Your "Pokémon Go" HR Policy

"Why Pokémon Go Is Causing Companies Around The World To Update Their HR Policies?"

It is hard to believe that less than two months ago, Pokémon Go was nothing more than another new app. While Pokémon was once just for kids, this is the first gaming app to incorporate augmented reality successfully into a mobile app—an app attracting gamers of all ages. Unlike most gaming apps, this GPS-enabled app requires you to get up and about in search of Pokémon. While the game is the most successful of all time and generates multiple millions of dollars each day, it is causing many problems.

Pokémon Go Related Accidents

There have been reports in the leading publications and news sites all around the world of Pokémon Go-related accidents. Since the app requires you to look at the map while on foot, many gamers get so caught up that they lose track of their surroundings. From players walking into ongoing traffic, kids accidentally crossing the Canadian/US border, car accidents—and multiple near misses.

However, the accidents are

not just occurring during personal time, but distracted gaming while walking through the office has caused concern for workplace safety and employer liability. Accidents aside, gaming while on the clock has many HR teams revising their company policies.

Where Do You Draw The Line With Electronics Flexibility?

Some companies have and will always be strict when it comes to texting, checking personal email, or taking personal calls while at work—but to support balance, some companies are far more flexible. The challenge with flexible electronics HR policies is where you draw the line. While productivity was once the primary concern, Pokémon Go introduces the increased risk for employee distractions that have the potential to create costly accidents. Unlike most gaming apps that you can play for only a few minutes at a time, Pokémon Go requires a bit of a search to achieve results—meaning playing for just a few moments here or there is less likely.

Even large corporations, such as Boeing, have revised their electronics policy. After seeing that over 100 employees had installed the app on their work phones, playing mobile games during work hours has now been banned.

Questions To Consider When Updating Your Electronics HR Policy

As with all policy amendments, you must consider multiple factors before moving forward. While you are still working out the details of your new policies, or creating your first electronics policy—send out an email alerting your employees that some gaming-related policy updates are on the way. To begin developing your new policy, consider the questions below.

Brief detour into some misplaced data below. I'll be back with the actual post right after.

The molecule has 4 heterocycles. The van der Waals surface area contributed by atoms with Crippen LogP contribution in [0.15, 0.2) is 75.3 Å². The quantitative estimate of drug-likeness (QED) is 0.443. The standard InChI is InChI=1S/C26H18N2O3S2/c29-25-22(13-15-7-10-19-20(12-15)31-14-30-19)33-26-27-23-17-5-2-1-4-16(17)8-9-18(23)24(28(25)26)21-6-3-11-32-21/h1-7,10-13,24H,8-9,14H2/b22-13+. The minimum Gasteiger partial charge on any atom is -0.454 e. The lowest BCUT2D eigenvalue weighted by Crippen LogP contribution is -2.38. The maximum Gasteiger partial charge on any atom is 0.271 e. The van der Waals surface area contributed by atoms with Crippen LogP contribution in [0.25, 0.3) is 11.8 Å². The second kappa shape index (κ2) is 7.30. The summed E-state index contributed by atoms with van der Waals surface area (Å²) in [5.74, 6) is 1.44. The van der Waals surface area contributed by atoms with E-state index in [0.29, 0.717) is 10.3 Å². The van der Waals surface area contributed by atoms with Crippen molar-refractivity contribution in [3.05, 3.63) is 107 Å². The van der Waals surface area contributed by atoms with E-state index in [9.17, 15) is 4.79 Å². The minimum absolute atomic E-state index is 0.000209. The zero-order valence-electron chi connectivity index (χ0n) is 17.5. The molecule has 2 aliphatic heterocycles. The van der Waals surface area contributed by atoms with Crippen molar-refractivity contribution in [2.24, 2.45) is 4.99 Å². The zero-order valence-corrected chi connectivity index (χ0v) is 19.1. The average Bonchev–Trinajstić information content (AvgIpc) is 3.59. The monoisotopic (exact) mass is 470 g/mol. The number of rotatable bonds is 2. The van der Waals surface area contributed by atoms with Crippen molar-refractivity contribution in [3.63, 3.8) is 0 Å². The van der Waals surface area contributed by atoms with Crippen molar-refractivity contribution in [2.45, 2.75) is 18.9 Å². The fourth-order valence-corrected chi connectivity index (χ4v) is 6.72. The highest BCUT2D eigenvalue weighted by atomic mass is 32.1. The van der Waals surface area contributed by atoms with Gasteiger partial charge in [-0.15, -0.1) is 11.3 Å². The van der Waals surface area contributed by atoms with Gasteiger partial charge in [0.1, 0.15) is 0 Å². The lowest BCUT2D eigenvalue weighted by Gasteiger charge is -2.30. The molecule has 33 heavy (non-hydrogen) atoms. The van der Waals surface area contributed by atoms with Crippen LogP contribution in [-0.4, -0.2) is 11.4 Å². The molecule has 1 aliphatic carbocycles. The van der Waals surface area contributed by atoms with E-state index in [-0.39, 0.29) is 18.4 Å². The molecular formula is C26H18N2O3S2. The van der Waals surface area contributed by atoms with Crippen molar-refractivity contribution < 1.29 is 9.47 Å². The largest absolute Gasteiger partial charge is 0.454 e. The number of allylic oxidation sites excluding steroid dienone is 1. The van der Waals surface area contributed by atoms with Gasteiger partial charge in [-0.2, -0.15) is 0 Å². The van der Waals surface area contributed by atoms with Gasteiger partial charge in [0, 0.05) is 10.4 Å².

1. Does your current electronics policy already address gaming and social media during work hours?

  2. If you provide mobile phones to your employees, can they be used for personal reasons too? If so, does this include downloading apps of any type?

  3. How will you communicate and enforce your new/amended HR policy? With emails, signs, and direct conversations?

  4. What will the consequences of gaming at work be? For example, how many warnings for gaming while at work? Is it reasonable to confiscate personal phones during work hours?

  5. Can employees game while on break? If so, can they play augmented reality that requires movement?

  6. Will the consequences for managers caught gaming be more severe?

  7. Would you terminate an employee for gaming at work?

  8. How will you respond to accidents caused by distracted gaming?

Make Sure Your New Policy Is All-Inclusive

While your initial goal may be to address your Pokémon Go related concerns, you want to ensure your new HR policy includes the use of all personal electronics, gaming, social media, and personal socializing while at work.

Even if Pokémon Go has yet to be a concern in your workplace, take a proactive approach to the concerns related to gaming and augmented reality that employers are facing around the globe.

#HR #HRPolicy

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